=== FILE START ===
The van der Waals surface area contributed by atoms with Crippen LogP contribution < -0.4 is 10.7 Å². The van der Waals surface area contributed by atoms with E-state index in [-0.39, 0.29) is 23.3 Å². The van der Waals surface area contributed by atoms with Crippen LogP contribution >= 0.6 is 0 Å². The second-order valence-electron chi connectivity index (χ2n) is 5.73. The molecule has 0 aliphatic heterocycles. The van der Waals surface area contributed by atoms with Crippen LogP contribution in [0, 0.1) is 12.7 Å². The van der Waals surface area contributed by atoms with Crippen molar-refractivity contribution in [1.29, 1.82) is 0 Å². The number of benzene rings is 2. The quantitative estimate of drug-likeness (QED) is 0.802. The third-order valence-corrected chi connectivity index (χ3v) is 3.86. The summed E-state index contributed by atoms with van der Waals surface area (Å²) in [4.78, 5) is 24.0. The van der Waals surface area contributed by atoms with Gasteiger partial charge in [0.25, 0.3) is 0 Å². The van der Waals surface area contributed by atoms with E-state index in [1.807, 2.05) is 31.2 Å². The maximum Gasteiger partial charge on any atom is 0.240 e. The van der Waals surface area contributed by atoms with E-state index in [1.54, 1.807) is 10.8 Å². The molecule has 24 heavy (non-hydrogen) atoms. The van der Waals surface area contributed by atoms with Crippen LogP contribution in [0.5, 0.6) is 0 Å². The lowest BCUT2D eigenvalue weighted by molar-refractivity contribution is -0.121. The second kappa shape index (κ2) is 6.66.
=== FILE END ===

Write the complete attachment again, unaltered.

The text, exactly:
The van der Waals surface area contributed by atoms with Crippen LogP contribution < -0.4 is 10.7 Å². The van der Waals surface area contributed by atoms with E-state index in [-0.39, 0.29) is 23.3 Å². The van der Waals surface area contributed by atoms with Crippen LogP contribution >= 0.6 is 0 Å². The second-order valence-electron chi connectivity index (χ2n) is 5.73. The molecule has 0 aliphatic heterocycles. The van der Waals surface area contributed by atoms with Crippen LogP contribution in [0, 0.1) is 12.7 Å². The van der Waals surface area contributed by atoms with Crippen molar-refractivity contribution in [1.29, 1.82) is 0 Å². The number of benzene rings is 2. The quantitative estimate of drug-likeness (QED) is 0.802. The third-order valence-corrected chi connectivity index (χ3v) is 3.86. The summed E-state index contributed by atoms with van der Waals surface area (Å²) in [4.78, 5) is 24.0. The van der Waals surface area contributed by atoms with Gasteiger partial charge in [0.25, 0.3) is 0 Å². The van der Waals surface area contributed by atoms with E-state index in [1.807, 2.05) is 31.2 Å². The maximum Gasteiger partial charge on any atom is 0.240 e. The van der Waals surface area contributed by atoms with E-state index in [1.54, 1.807) is 10.8 Å². The molecule has 24 heavy (non-hydrogen) atoms. The van der Waals surface area contributed by atoms with Crippen LogP contribution in [0.5, 0.6) is 0 Å². The lowest BCUT2D eigenvalue weighted by molar-refractivity contribution is -0.121. The second kappa shape index (κ2) is 6.66.